Cybercorps LLC plans to offer real-time agricultural data for farmers, resource managers, first responders, and other interested user groups with the help of a patented NASA technology.
Georgia-based company Cybercorps has signed a license agreement with NASA for the Compact Thermal Imager (CTI), a technology developed at NASA’s Goddard Space Flight Center in Greenbelt, Maryland.
The technology, conceived at Goddard by CTI Principal Investigator Murzy Jhabvala, is small enough to fit on a cube satellite, or CubeSat, a type of miniaturized satellite whose size is measured in units of 10 square centimeters that plays a growing role at NASA for science missions and technology demonstrations.
High-resolution information about crop health and soil conditions
Though tiny in size, CTI can provide high-resolution information about crop health and soil conditions by measuring surface temperature. After collecting more than 15 million images of Earth during a successful demonstration on the International Space Station in 2019, the instrument is now ready for commercial use.
Text continues underneath image
Rendering of a CubeSat, a modular mini-satellite. The Compact Thermal Imager is small enough to fit on such a cube satellite. - Photo: NASA
“Technologies like CTI were developed for research purposes, but they often have additional applications outside of pure science,” said Eric McGill, a senior technology manager with the Strategic Partnerships Office at Goddard. “In this case, infrared imaging can play an important role in monitoring crop health and helping members of the agricultural community yield better harvests.”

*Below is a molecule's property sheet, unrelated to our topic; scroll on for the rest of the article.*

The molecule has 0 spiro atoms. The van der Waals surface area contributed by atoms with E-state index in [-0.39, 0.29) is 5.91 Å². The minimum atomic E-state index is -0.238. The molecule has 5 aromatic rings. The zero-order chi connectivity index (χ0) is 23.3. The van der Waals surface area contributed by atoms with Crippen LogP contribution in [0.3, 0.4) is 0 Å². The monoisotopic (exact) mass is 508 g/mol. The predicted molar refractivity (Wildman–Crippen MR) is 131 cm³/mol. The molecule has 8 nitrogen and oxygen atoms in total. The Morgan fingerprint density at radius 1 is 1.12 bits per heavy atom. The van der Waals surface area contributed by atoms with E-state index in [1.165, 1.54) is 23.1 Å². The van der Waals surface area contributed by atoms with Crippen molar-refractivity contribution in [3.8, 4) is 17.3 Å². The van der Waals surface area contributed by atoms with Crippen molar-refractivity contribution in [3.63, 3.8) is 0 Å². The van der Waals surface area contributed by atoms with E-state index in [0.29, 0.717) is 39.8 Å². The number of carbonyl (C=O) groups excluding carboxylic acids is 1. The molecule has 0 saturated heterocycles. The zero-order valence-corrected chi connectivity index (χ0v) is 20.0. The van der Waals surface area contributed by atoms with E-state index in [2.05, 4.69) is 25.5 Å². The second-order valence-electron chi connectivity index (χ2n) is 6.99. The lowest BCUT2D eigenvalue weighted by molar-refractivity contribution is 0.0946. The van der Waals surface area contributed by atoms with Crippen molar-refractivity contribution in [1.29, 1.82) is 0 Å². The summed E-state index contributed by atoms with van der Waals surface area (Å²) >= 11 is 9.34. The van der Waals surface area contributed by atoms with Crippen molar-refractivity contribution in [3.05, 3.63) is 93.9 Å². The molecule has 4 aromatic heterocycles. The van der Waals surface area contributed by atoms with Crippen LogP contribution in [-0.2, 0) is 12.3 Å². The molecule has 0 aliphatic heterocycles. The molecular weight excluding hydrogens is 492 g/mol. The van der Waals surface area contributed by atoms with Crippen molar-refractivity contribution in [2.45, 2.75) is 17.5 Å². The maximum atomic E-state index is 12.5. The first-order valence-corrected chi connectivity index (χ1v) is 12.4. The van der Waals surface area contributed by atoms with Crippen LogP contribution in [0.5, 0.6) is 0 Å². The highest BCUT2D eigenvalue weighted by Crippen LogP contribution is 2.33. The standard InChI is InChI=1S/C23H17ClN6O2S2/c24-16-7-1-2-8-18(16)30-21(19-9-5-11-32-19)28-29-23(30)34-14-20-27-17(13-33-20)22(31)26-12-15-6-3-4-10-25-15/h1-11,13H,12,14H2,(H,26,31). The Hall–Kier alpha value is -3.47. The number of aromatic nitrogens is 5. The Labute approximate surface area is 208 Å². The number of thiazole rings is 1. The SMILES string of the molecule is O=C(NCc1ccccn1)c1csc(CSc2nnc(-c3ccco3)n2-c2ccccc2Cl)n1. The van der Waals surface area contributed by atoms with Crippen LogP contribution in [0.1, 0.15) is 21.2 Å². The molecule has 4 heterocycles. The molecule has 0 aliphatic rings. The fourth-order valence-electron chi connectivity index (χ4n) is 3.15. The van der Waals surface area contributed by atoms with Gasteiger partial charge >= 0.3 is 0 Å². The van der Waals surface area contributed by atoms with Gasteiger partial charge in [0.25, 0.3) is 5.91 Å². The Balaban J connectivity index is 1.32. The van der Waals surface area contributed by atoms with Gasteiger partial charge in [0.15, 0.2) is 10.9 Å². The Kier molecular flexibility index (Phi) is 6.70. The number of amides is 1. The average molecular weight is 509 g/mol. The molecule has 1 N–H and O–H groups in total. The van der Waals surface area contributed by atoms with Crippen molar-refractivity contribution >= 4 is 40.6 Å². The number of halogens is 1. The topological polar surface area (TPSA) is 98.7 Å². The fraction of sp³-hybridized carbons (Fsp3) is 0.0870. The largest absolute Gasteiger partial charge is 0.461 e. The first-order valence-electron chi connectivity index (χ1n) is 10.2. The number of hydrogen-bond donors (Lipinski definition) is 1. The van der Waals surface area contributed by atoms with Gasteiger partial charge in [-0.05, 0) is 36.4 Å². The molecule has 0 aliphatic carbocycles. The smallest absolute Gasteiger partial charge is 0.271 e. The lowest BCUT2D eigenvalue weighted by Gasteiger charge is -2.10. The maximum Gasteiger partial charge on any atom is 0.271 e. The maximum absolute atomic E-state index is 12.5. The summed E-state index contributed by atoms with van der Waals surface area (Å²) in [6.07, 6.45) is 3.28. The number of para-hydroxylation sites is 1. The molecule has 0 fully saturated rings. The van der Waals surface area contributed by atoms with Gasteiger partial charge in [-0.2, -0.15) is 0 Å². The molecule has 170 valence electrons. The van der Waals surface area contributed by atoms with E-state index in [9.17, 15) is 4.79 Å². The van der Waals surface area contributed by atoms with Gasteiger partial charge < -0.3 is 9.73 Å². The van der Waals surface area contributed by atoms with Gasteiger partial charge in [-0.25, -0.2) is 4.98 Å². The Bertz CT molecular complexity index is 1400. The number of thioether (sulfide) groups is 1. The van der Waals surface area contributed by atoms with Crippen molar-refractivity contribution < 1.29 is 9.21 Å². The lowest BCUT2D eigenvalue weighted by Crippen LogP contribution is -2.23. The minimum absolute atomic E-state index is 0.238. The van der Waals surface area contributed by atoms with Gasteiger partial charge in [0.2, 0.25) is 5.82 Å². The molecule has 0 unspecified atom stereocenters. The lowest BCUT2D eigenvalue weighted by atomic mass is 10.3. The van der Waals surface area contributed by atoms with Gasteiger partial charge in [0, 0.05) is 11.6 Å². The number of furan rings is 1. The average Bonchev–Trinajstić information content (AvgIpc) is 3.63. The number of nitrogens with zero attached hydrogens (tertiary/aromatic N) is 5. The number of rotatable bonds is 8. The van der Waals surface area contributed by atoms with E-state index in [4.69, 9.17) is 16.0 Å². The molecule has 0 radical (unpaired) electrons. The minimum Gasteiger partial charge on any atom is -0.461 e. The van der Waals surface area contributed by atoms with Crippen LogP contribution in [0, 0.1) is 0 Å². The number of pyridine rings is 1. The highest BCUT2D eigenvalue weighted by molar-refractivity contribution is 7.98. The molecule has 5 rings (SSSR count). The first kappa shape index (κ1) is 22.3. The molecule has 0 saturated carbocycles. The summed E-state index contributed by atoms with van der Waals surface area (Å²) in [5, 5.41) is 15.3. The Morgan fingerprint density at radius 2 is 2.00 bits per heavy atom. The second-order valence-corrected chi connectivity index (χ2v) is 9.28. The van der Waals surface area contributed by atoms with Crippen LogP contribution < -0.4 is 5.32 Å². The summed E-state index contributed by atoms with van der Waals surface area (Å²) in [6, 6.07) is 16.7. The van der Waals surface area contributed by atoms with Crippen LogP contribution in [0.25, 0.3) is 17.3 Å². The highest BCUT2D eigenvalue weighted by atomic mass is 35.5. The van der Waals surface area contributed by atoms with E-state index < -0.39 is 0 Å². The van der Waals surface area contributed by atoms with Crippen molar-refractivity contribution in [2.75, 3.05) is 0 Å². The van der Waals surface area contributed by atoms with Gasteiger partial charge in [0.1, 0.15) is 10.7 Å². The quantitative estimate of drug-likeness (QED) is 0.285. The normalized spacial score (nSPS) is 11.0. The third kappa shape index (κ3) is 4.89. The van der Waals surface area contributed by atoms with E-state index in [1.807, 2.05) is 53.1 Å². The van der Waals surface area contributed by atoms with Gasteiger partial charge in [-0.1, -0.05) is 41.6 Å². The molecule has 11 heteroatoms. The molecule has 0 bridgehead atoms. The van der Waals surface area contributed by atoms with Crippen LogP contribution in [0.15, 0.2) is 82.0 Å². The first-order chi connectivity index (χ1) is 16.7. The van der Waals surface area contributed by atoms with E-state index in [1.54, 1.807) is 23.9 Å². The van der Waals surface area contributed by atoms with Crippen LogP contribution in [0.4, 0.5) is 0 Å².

Optimise fertiliser treatments and watering schedules
The CubeSat that will carry CTI will capture thermal images while pointed at Earth’s surface. Farmers and other interested customers can subscribe to Cybercorps’ service to access the thermal imaging data, which can be used to evaluate the health of agricultural and aquatic ecosystems. In combination with more traditional techniques, this bundle of information could help farmers optimise fertiliser treatments and watering schedules.
“This instrument is very versatile,” said Compton Tucker, a senior Earth scientist at Goddard and co-investigator for CTI. “As a new technology, it has tremendous usage potential in biomass burning and crop surface temperature.”
CTI was installed on the space station in 2019 as part of the Robotic Refueling Mission 3, with the goal of qualifying Strained Layer Superlattice (SLS), an advanced detector technology. SLS is an improved version of the detector technology that is part of the thermal infrared sensor on Landsat 8 and the upcoming Landsat 9. CTI instrument development was supported and funded by NASA’s Earth Science Technology Office (ESTO) under the Sustainable Land Imaging Technology program.